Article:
The complex ecosystem of the American city provides a rich source of both study and inspiration. That fact could not have been clearer than at "The City as Subject," a Radcliffe on the Road event held on January 10 at the Peninsula Hotel in Chicago. The lunchtime event brought together two social scientists and an artist to talk about how the city has affected their work.
In her introductory remarks, Radcliffe Institute Dean Lizabeth Cohen pointed out that the day's program could be considered a tale of two cities, Boston and Chicago, given that two of the presenters had spent significant time in both. Her own work, Cohen noted, had strong ties to Chicago: the dissertation that eventually became her first book, the award-winning Making a New Deal: Industrial Workers in Chicago, 1919–1939 (Cambridge University Press, 1990), was based on historic studies of the working class of Chicago in the 1920s and '30s.
An urban sociologist, Robert J. Sampson has himself contributed quite a bit of scholarship about Chicago's experience to the urban studies oeuvre. His recent book, Great American City: Chicago and the Enduring Neighborhood Effect (University of Chicago Press, 2012), is based on an ambitious study designed to assess the impact of place on urban lives. Sampson, who is the director of the Academic Ventures social sciences program at the Radcliffe Institute and the Henry Ford II Professor of the Social Sciences in the Faculty of Arts and Sciences, related how he reacted to the dearth of local data upon his arrival in Cambridge: "I was frankly shocked at how little there was in terms of contemporary research on Boston." One way he responded was by organizing Radcliffe's daylong symposium "Reimagining the City-University Connection: Integrating Research, Policy, and Practice" in October 2011. The event's success has led to the founding of the (BARI), the interuniversity research effort he now directs at Radcliffe, with support from the Rappaport Institute for Greater Boston and the City of Boston.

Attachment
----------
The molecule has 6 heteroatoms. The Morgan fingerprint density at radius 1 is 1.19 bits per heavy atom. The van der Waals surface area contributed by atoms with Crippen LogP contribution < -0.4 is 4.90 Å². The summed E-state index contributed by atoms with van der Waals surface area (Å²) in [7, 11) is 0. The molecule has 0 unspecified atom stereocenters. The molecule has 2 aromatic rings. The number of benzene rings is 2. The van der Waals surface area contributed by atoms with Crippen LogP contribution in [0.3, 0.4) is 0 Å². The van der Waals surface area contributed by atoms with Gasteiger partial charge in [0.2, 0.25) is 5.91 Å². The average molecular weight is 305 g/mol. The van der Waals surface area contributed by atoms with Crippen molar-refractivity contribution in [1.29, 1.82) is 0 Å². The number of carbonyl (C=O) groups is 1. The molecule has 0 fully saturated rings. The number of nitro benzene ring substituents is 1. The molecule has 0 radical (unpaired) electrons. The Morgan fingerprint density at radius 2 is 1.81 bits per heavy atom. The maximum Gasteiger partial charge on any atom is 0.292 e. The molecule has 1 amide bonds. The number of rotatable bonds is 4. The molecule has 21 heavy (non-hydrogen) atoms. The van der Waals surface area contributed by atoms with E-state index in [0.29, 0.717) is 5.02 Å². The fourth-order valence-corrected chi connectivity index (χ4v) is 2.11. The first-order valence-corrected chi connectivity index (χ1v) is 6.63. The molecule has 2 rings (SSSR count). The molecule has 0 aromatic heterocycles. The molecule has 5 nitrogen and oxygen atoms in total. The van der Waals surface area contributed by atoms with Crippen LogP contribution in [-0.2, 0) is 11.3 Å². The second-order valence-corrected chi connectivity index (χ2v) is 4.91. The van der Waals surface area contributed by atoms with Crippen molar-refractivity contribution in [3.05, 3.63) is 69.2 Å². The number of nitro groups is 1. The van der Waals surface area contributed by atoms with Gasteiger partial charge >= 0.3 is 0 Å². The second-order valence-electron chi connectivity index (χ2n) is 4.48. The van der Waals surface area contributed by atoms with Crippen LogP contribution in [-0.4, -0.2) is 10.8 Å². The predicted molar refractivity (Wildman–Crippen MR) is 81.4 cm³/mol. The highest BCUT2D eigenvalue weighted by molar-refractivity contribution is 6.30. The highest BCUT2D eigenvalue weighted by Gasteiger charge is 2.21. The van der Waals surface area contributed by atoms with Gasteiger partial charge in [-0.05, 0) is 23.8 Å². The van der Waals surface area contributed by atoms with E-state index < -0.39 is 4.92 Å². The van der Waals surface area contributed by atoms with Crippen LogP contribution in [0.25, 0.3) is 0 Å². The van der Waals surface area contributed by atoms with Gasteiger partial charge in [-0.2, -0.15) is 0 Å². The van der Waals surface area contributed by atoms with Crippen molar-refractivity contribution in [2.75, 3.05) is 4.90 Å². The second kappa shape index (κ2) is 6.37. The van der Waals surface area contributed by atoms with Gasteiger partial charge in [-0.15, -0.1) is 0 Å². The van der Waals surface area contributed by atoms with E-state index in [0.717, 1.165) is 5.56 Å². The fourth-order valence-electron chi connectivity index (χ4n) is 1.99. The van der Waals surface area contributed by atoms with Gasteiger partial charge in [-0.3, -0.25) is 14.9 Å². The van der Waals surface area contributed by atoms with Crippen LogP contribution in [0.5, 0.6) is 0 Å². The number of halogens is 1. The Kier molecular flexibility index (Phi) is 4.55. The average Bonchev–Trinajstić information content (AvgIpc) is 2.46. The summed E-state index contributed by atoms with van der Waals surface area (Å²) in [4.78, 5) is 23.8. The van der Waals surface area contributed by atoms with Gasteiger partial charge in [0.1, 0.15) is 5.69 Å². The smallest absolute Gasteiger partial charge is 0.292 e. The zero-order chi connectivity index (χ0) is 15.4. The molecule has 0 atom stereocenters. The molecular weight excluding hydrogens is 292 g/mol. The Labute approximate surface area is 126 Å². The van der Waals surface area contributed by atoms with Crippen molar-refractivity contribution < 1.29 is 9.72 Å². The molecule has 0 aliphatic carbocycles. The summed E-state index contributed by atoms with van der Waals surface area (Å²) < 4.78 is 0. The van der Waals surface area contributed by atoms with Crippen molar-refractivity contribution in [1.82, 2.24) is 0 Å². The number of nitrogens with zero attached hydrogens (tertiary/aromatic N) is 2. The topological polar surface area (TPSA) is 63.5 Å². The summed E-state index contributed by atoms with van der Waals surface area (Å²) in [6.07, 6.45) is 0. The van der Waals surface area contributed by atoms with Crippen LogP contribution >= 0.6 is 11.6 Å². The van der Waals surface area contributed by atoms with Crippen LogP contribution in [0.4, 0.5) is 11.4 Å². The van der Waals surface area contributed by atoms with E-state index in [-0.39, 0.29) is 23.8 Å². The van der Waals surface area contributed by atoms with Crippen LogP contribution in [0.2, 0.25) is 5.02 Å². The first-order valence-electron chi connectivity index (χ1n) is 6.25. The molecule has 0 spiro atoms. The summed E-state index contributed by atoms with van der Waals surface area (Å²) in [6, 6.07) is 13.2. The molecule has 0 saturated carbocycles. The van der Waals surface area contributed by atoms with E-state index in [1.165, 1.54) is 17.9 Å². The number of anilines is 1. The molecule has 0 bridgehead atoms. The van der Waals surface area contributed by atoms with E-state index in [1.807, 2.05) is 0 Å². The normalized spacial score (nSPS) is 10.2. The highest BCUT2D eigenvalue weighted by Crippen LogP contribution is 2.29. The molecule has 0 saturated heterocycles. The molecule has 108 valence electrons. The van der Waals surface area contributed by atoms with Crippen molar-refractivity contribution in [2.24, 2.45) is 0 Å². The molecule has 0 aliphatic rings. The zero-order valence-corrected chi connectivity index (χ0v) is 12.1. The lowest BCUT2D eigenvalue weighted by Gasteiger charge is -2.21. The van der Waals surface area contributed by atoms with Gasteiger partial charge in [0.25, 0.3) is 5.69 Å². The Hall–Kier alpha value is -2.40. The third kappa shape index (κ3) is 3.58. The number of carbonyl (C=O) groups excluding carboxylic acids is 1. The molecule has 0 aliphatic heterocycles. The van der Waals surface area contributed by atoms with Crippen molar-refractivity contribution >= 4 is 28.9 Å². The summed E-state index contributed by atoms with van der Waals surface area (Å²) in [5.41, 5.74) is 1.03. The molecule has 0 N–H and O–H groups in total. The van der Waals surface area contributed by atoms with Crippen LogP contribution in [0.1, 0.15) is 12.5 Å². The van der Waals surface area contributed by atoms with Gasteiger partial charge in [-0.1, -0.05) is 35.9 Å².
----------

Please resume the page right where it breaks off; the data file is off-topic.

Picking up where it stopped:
Nancy E. Hill may not have had a direct link to Chicago, but as a developmental psychologist who studies how parents of different ethnicities think about supporting their children academically, she shares concerns with Chicago's minority parents. She pointed out that although she studies families rather than neighborhoods, her work builds on that of sociologists like Sampson. "I'm really digging in and studying the families that live in those neighborhoods . . . how their parenting practices are shaped by the very communities in which they live." She delivered an impassioned examination of the minority achievement gap along with suggested avenues for improvement. Hill is the Suzanne Young Murray Professor at the Radcliffe Institute and professor of education at the Harvard Graduate School of Education.
Lydia R. Diamond, a 2012–2013 Radcliffe Institute fellow and an award-winning playwright, began her own presentation with a monologue, from her play Voyeurs de Venus, in which a character marvels at the beauty of Chicago as she drives south on Lake Shore Drive. Diamond—who said she owes a great debt to Chicago, where all of her work was born—pointed out the uniqueness of the Chicago theater scene, with its "ecology that lets artists grow and develop without the harsh glare of the New York Times, coupled with a nonhierarchical way of making art." Diamond—whose play Stick Fly, written in Chicago and recently produced on Broadway, will be adapted for HBO—also had a joyful announcement for the Chicagoans in the room: after her Institute fellowship, she will move back to Chicago, enriching once again that city's theatrical landscape. "Our loss, your gain," said Cohen.